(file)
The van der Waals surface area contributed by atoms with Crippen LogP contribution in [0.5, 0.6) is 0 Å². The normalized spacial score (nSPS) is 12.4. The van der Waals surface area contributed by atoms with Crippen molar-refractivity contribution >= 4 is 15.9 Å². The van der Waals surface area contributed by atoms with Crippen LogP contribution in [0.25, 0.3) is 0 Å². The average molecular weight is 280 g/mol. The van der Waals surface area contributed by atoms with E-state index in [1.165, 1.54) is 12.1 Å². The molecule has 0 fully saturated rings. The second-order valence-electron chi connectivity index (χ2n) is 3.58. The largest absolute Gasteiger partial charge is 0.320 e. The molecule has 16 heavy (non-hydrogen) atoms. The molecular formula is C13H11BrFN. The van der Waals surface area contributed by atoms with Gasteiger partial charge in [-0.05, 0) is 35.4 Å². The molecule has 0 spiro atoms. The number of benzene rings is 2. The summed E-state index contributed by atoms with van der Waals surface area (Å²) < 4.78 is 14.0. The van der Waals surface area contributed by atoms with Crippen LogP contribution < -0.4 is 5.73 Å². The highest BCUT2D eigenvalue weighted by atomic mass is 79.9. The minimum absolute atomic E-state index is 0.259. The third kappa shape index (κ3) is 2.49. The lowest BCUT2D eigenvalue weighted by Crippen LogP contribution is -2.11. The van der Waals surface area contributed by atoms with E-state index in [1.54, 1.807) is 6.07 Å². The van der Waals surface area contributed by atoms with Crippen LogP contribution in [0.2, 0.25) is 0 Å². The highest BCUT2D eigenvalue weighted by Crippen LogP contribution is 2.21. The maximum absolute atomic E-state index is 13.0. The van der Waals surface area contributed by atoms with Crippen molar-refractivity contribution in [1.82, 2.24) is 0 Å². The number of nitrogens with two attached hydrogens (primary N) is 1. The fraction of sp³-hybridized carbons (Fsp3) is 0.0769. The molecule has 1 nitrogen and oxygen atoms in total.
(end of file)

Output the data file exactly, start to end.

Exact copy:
The van der Waals surface area contributed by atoms with Crippen LogP contribution in [0.5, 0.6) is 0 Å². The normalized spacial score (nSPS) is 12.4. The van der Waals surface area contributed by atoms with Crippen molar-refractivity contribution >= 4 is 15.9 Å². The van der Waals surface area contributed by atoms with Crippen LogP contribution in [0.25, 0.3) is 0 Å². The average molecular weight is 280 g/mol. The van der Waals surface area contributed by atoms with E-state index in [1.165, 1.54) is 12.1 Å². The molecule has 0 fully saturated rings. The second-order valence-electron chi connectivity index (χ2n) is 3.58. The largest absolute Gasteiger partial charge is 0.320 e. The molecule has 16 heavy (non-hydrogen) atoms. The molecular formula is C13H11BrFN. The van der Waals surface area contributed by atoms with Gasteiger partial charge in [-0.05, 0) is 35.4 Å². The molecule has 0 spiro atoms. The number of benzene rings is 2. The summed E-state index contributed by atoms with van der Waals surface area (Å²) < 4.78 is 14.0. The van der Waals surface area contributed by atoms with Crippen LogP contribution < -0.4 is 5.73 Å². The highest BCUT2D eigenvalue weighted by atomic mass is 79.9. The minimum absolute atomic E-state index is 0.259. The third kappa shape index (κ3) is 2.49. The lowest BCUT2D eigenvalue weighted by Crippen LogP contribution is -2.11. The van der Waals surface area contributed by atoms with E-state index in [1.54, 1.807) is 6.07 Å². The van der Waals surface area contributed by atoms with Crippen LogP contribution in [0.2, 0.25) is 0 Å². The highest BCUT2D eigenvalue weighted by Crippen LogP contribution is 2.21. The maximum absolute atomic E-state index is 13.0. The van der Waals surface area contributed by atoms with Crippen molar-refractivity contribution in [1.82, 2.24) is 0 Å². The number of nitrogens with two attached hydrogens (primary N) is 1. The fraction of sp³-hybridized carbons (Fsp3) is 0.0769. The molecule has 1 nitrogen and oxygen atoms in total.